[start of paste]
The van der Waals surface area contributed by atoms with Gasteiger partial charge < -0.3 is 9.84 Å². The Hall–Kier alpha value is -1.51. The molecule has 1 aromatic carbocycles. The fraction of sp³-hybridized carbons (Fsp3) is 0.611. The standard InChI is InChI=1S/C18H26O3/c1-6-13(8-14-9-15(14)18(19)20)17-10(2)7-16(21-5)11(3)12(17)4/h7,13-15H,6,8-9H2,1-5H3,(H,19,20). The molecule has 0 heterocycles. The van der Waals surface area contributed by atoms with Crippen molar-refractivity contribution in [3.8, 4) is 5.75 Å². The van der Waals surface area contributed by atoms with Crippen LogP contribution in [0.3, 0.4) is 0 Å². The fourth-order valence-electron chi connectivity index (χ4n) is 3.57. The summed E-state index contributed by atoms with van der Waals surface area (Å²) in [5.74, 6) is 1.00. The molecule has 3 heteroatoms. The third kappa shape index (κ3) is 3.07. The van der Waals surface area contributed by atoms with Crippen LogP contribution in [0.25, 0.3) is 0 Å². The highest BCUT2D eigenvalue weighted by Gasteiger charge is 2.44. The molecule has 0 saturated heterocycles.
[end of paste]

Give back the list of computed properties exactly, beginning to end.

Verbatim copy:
The van der Waals surface area contributed by atoms with Gasteiger partial charge < -0.3 is 9.84 Å². The Hall–Kier alpha value is -1.51. The molecule has 1 aromatic carbocycles. The fraction of sp³-hybridized carbons (Fsp3) is 0.611. The standard InChI is InChI=1S/C18H26O3/c1-6-13(8-14-9-15(14)18(19)20)17-10(2)7-16(21-5)11(3)12(17)4/h7,13-15H,6,8-9H2,1-5H3,(H,19,20). The molecule has 0 heterocycles. The van der Waals surface area contributed by atoms with Crippen molar-refractivity contribution in [3.8, 4) is 5.75 Å². The van der Waals surface area contributed by atoms with Crippen LogP contribution in [0.3, 0.4) is 0 Å². The fourth-order valence-electron chi connectivity index (χ4n) is 3.57. The summed E-state index contributed by atoms with van der Waals surface area (Å²) in [5.74, 6) is 1.00. The molecule has 3 heteroatoms. The third kappa shape index (κ3) is 3.07. The van der Waals surface area contributed by atoms with Crippen LogP contribution in [0.25, 0.3) is 0 Å². The highest BCUT2D eigenvalue weighted by Gasteiger charge is 2.44. The molecule has 0 saturated heterocycles.